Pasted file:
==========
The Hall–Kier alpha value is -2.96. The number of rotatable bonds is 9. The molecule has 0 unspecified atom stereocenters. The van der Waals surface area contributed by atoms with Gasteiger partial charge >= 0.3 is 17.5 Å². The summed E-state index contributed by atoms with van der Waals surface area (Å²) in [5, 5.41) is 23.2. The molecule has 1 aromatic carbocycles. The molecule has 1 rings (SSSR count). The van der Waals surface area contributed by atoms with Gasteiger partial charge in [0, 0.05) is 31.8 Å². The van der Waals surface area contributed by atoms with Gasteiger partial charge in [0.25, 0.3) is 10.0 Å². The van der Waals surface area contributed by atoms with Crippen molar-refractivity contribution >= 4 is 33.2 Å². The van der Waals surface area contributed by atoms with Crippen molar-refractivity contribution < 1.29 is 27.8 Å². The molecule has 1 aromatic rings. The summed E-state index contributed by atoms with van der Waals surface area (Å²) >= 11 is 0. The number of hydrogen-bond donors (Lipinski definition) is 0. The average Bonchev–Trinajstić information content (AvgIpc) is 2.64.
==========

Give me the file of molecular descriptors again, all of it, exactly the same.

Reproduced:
The Hall–Kier alpha value is -2.96. The number of rotatable bonds is 9. The molecule has 0 unspecified atom stereocenters. The van der Waals surface area contributed by atoms with Gasteiger partial charge >= 0.3 is 17.5 Å². The summed E-state index contributed by atoms with van der Waals surface area (Å²) in [5, 5.41) is 23.2. The molecule has 1 aromatic carbocycles. The molecule has 1 rings (SSSR count). The van der Waals surface area contributed by atoms with Gasteiger partial charge in [0, 0.05) is 31.8 Å². The van der Waals surface area contributed by atoms with Gasteiger partial charge in [0.25, 0.3) is 10.0 Å². The van der Waals surface area contributed by atoms with Crippen molar-refractivity contribution >= 4 is 33.2 Å². The van der Waals surface area contributed by atoms with Crippen molar-refractivity contribution < 1.29 is 27.8 Å². The molecule has 1 aromatic rings. The summed E-state index contributed by atoms with van der Waals surface area (Å²) >= 11 is 0. The number of hydrogen-bond donors (Lipinski definition) is 0. The average Bonchev–Trinajstić information content (AvgIpc) is 2.64.